- Second, have a thorough discussion with them about their college plans. Make sure that each side knows what the other is planning and thinking. Be clear with them that you won’t be able to pay fully for college but that you want to help as much as you can while making your own financial journey a priority.
This book is full of awesome ideas for helping kids minimize college costs: Debt-Free U: How I Paid for an Outstanding College Education Without Loans, Scholarships, or Mooching off My Parents
3. Third, try and encourage them to minimize college costs for their own sake. Look into all options for schools. Encourage them not to choose a school just because their BFF is going there or because they want the status of the school name on their wall, but encourage them to be wise about costs and check out all options, such as:
- Checking out the prices of several different schools
- Searching out and applying for all available scholarships and other financial aid options
- Completing their first two years at a qualified community college and then transferring from there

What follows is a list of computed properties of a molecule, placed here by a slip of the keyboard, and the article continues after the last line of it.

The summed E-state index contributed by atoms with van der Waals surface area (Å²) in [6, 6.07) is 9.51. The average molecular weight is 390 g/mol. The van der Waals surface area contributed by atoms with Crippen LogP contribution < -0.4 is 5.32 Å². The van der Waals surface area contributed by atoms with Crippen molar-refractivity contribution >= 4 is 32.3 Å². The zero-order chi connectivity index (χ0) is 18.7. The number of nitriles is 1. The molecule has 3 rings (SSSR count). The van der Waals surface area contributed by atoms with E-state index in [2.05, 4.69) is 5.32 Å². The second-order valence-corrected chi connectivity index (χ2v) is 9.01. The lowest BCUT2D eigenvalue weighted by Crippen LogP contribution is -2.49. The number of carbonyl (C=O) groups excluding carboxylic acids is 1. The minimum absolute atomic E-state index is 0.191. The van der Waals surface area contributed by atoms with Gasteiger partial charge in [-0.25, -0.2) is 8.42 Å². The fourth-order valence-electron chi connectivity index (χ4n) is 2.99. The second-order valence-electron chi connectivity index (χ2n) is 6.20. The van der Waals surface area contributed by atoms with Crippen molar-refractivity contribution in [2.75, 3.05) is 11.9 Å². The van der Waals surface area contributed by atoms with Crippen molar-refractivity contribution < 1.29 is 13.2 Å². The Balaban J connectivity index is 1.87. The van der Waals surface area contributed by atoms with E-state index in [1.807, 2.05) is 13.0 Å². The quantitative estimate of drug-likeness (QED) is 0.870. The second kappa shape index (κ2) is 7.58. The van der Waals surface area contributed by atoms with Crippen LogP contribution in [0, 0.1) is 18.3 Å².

- Reselling, instead of keeping, used textbooks to buy other things
- Living at home and going to a local school to cut down on costs
- Working to save as much as they can before they go to school to cover tuition costs
- Checking out colleges with a work program to offset tuition costs
4. Do what you can to help, whether that be allowing your college student to live at home rent free while in school, offering to pay what you can afford as you improve your own financial situation or helping them find and apply for scholarships. Some parents also get a second job for the sole purpose of putting that second job’s income toward a child’s tuition. Assess your own life and figure out how you can help your child without hurting yourself.
There are many ways to help your kids through college without putting your own self in financial jeopardy. The first and most important way you can help is by knowing your own financial situation and having a solid plan for getting it on track.
Don’t fall for the lie that college is a must, and that you as a parent are responsible for paying for your kids’ college costs.
Do your kids a favor and let the responsibility for that fall on them. One of the best gifts you can give your kids is to teach them that they have the physical and mental capability to figure out how to pay for college all on their own.